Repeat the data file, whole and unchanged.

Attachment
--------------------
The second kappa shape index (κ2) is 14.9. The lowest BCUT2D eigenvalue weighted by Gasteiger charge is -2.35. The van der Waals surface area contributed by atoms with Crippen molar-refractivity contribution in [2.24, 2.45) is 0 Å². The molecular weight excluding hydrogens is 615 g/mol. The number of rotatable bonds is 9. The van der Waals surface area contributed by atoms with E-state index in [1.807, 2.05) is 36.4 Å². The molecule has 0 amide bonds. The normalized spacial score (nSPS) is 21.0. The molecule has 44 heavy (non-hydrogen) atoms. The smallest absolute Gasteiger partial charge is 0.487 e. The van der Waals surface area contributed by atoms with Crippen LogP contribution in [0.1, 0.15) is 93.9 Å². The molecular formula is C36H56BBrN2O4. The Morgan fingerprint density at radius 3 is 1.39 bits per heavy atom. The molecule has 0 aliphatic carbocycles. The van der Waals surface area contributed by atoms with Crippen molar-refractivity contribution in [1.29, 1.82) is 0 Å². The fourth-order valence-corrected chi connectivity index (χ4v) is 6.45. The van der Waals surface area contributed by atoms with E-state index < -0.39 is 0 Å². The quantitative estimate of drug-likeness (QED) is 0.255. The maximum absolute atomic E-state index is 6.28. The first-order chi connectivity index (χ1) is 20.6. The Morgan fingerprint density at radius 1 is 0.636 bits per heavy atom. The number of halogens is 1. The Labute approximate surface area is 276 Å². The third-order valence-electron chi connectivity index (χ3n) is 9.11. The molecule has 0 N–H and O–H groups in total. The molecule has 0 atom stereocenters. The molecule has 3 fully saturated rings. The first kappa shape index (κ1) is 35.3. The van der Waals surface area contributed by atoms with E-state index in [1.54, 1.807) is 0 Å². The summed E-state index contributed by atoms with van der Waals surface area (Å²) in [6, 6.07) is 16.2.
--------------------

The second kappa shape index (κ2) is 14.9. The lowest BCUT2D eigenvalue weighted by Gasteiger charge is -2.35. The van der Waals surface area contributed by atoms with Crippen molar-refractivity contribution in [2.24, 2.45) is 0 Å². The molecular weight excluding hydrogens is 615 g/mol. The number of rotatable bonds is 9. The van der Waals surface area contributed by atoms with E-state index in [1.807, 2.05) is 36.4 Å². The molecule has 0 amide bonds. The normalized spacial score (nSPS) is 21.0. The molecule has 44 heavy (non-hydrogen) atoms. The smallest absolute Gasteiger partial charge is 0.487 e. The van der Waals surface area contributed by atoms with Crippen LogP contribution in [0.1, 0.15) is 93.9 Å². The molecular formula is C36H56BBrN2O4. The Morgan fingerprint density at radius 3 is 1.39 bits per heavy atom. The molecule has 0 aliphatic carbocycles. The van der Waals surface area contributed by atoms with Crippen molar-refractivity contribution in [1.29, 1.82) is 0 Å². The fourth-order valence-corrected chi connectivity index (χ4v) is 6.45. The van der Waals surface area contributed by atoms with E-state index < -0.39 is 0 Å². The quantitative estimate of drug-likeness (QED) is 0.255. The maximum absolute atomic E-state index is 6.28. The first-order chi connectivity index (χ1) is 20.6. The Morgan fingerprint density at radius 1 is 0.636 bits per heavy atom. The number of halogens is 1. The Labute approximate surface area is 276 Å². The third-order valence-electron chi connectivity index (χ3n) is 9.11. The molecule has 0 N–H and O–H groups in total. The molecule has 0 atom stereocenters. The molecule has 3 fully saturated rings. The first kappa shape index (κ1) is 35.3. The van der Waals surface area contributed by atoms with E-state index in [1.54, 1.807) is 0 Å². The summed E-state index contributed by atoms with van der Waals surface area (Å²) in [6, 6.07) is 16.2.